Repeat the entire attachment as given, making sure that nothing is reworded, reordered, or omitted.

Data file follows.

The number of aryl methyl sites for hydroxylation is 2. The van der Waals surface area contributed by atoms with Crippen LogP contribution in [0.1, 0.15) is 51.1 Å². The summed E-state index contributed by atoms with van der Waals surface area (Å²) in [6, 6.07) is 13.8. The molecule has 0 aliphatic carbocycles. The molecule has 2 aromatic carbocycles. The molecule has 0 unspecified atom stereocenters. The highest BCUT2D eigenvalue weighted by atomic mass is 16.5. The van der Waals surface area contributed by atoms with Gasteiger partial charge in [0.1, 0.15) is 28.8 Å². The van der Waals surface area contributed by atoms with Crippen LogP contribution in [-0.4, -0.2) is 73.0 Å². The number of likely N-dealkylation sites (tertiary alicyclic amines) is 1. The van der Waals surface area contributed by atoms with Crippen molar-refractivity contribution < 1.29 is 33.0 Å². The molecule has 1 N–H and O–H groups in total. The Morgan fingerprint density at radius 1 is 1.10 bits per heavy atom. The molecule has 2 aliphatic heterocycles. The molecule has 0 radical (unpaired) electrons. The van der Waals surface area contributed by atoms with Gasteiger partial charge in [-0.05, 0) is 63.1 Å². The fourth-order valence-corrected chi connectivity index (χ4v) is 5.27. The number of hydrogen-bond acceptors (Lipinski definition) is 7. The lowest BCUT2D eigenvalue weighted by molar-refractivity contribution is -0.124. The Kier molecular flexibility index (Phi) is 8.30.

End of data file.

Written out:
The number of aryl methyl sites for hydroxylation is 2. The van der Waals surface area contributed by atoms with Crippen LogP contribution in [0.1, 0.15) is 51.1 Å². The summed E-state index contributed by atoms with van der Waals surface area (Å²) in [6, 6.07) is 13.8. The molecule has 0 aliphatic carbocycles. The molecule has 2 aromatic carbocycles. The molecule has 0 unspecified atom stereocenters. The highest BCUT2D eigenvalue weighted by atomic mass is 16.5. The van der Waals surface area contributed by atoms with Gasteiger partial charge in [0.1, 0.15) is 28.8 Å². The van der Waals surface area contributed by atoms with Crippen LogP contribution in [-0.4, -0.2) is 73.0 Å². The number of likely N-dealkylation sites (tertiary alicyclic amines) is 1. The van der Waals surface area contributed by atoms with Crippen molar-refractivity contribution < 1.29 is 33.0 Å². The molecule has 1 N–H and O–H groups in total. The Morgan fingerprint density at radius 1 is 1.10 bits per heavy atom. The molecule has 2 aliphatic heterocycles. The molecule has 0 radical (unpaired) electrons. The van der Waals surface area contributed by atoms with Gasteiger partial charge in [-0.05, 0) is 63.1 Å². The fourth-order valence-corrected chi connectivity index (χ4v) is 5.27. The number of hydrogen-bond acceptors (Lipinski definition) is 7. The lowest BCUT2D eigenvalue weighted by molar-refractivity contribution is -0.124. The Kier molecular flexibility index (Phi) is 8.30.